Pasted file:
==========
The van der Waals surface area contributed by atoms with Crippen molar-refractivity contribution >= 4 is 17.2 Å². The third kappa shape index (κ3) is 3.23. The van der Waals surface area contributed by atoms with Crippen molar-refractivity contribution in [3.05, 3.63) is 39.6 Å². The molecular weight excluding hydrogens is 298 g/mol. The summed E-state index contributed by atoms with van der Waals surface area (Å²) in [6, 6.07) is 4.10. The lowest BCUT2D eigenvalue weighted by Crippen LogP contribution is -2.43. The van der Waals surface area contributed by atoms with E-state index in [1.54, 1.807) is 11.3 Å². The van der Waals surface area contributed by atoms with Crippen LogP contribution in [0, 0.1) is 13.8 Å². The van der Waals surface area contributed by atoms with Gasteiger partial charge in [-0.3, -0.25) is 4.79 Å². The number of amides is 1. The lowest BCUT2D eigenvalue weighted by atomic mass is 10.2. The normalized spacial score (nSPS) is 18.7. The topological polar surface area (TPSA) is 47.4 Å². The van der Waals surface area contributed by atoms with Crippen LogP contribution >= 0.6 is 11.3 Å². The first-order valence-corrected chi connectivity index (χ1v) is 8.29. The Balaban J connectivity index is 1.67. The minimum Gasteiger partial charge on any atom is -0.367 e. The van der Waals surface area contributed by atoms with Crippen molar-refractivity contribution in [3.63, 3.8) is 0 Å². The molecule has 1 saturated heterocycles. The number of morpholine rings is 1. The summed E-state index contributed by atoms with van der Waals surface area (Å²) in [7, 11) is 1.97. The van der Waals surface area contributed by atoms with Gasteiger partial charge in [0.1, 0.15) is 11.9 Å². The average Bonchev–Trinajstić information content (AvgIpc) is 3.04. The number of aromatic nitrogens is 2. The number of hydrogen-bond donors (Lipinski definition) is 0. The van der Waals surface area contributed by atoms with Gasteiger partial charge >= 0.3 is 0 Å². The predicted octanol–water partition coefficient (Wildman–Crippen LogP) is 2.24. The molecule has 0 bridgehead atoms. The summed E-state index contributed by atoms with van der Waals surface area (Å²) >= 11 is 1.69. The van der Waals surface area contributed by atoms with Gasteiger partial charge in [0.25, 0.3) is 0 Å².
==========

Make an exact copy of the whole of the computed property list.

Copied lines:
The van der Waals surface area contributed by atoms with Crippen molar-refractivity contribution >= 4 is 17.2 Å². The third kappa shape index (κ3) is 3.23. The van der Waals surface area contributed by atoms with Crippen molar-refractivity contribution in [3.05, 3.63) is 39.6 Å². The molecular weight excluding hydrogens is 298 g/mol. The summed E-state index contributed by atoms with van der Waals surface area (Å²) in [6, 6.07) is 4.10. The lowest BCUT2D eigenvalue weighted by Crippen LogP contribution is -2.43. The van der Waals surface area contributed by atoms with E-state index in [1.54, 1.807) is 11.3 Å². The van der Waals surface area contributed by atoms with Crippen LogP contribution in [0, 0.1) is 13.8 Å². The van der Waals surface area contributed by atoms with Gasteiger partial charge in [-0.3, -0.25) is 4.79 Å². The number of amides is 1. The lowest BCUT2D eigenvalue weighted by atomic mass is 10.2. The normalized spacial score (nSPS) is 18.7. The topological polar surface area (TPSA) is 47.4 Å². The van der Waals surface area contributed by atoms with Crippen LogP contribution >= 0.6 is 11.3 Å². The first-order valence-corrected chi connectivity index (χ1v) is 8.29. The Balaban J connectivity index is 1.67. The minimum Gasteiger partial charge on any atom is -0.367 e. The van der Waals surface area contributed by atoms with Crippen molar-refractivity contribution in [3.63, 3.8) is 0 Å². The molecule has 1 saturated heterocycles. The number of morpholine rings is 1. The summed E-state index contributed by atoms with van der Waals surface area (Å²) in [7, 11) is 1.97. The van der Waals surface area contributed by atoms with Gasteiger partial charge in [0.1, 0.15) is 11.9 Å². The average Bonchev–Trinajstić information content (AvgIpc) is 3.04. The number of aromatic nitrogens is 2. The number of hydrogen-bond donors (Lipinski definition) is 0. The van der Waals surface area contributed by atoms with Gasteiger partial charge >= 0.3 is 0 Å². The predicted octanol–water partition coefficient (Wildman–Crippen LogP) is 2.24. The molecule has 0 bridgehead atoms. The summed E-state index contributed by atoms with van der Waals surface area (Å²) >= 11 is 1.69. The van der Waals surface area contributed by atoms with Gasteiger partial charge in [0.25, 0.3) is 0 Å².